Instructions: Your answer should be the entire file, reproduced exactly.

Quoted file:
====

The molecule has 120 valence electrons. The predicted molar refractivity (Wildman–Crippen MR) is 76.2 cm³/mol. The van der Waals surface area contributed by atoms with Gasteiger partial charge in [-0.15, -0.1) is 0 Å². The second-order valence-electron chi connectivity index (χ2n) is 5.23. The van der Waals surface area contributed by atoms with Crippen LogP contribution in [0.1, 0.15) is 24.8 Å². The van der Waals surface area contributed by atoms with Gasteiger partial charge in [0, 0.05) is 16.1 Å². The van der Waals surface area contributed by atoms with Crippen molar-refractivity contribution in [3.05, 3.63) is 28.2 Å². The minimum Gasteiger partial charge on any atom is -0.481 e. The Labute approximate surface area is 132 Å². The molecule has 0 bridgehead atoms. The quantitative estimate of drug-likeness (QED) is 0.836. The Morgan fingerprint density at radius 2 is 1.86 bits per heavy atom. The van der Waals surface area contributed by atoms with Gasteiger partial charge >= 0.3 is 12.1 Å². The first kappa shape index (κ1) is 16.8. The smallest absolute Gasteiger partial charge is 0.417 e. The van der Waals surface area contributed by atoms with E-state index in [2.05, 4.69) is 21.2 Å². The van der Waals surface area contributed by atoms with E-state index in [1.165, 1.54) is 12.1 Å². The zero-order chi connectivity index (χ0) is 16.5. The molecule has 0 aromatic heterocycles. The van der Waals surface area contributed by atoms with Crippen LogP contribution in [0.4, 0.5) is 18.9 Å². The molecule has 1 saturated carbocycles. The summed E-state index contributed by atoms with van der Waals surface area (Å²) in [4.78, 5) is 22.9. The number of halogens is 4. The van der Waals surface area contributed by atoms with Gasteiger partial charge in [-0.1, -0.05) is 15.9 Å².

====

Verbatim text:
The molecule has 120 valence electrons. The predicted molar refractivity (Wildman–Crippen MR) is 76.2 cm³/mol. The van der Waals surface area contributed by atoms with Gasteiger partial charge in [-0.15, -0.1) is 0 Å². The second-order valence-electron chi connectivity index (χ2n) is 5.23. The van der Waals surface area contributed by atoms with Crippen LogP contribution in [0.1, 0.15) is 24.8 Å². The van der Waals surface area contributed by atoms with Gasteiger partial charge in [0, 0.05) is 16.1 Å². The van der Waals surface area contributed by atoms with Crippen molar-refractivity contribution in [3.05, 3.63) is 28.2 Å². The minimum Gasteiger partial charge on any atom is -0.481 e. The Labute approximate surface area is 132 Å². The molecule has 0 bridgehead atoms. The quantitative estimate of drug-likeness (QED) is 0.836. The Morgan fingerprint density at radius 2 is 1.86 bits per heavy atom. The van der Waals surface area contributed by atoms with Gasteiger partial charge >= 0.3 is 12.1 Å². The first kappa shape index (κ1) is 16.8. The smallest absolute Gasteiger partial charge is 0.417 e. The van der Waals surface area contributed by atoms with E-state index in [2.05, 4.69) is 21.2 Å². The van der Waals surface area contributed by atoms with E-state index in [1.165, 1.54) is 12.1 Å². The zero-order chi connectivity index (χ0) is 16.5. The molecule has 0 aromatic heterocycles. The van der Waals surface area contributed by atoms with Crippen LogP contribution in [0.4, 0.5) is 18.9 Å². The molecule has 1 saturated carbocycles. The summed E-state index contributed by atoms with van der Waals surface area (Å²) in [4.78, 5) is 22.9. The number of halogens is 4. The van der Waals surface area contributed by atoms with Gasteiger partial charge in [-0.1, -0.05) is 15.9 Å².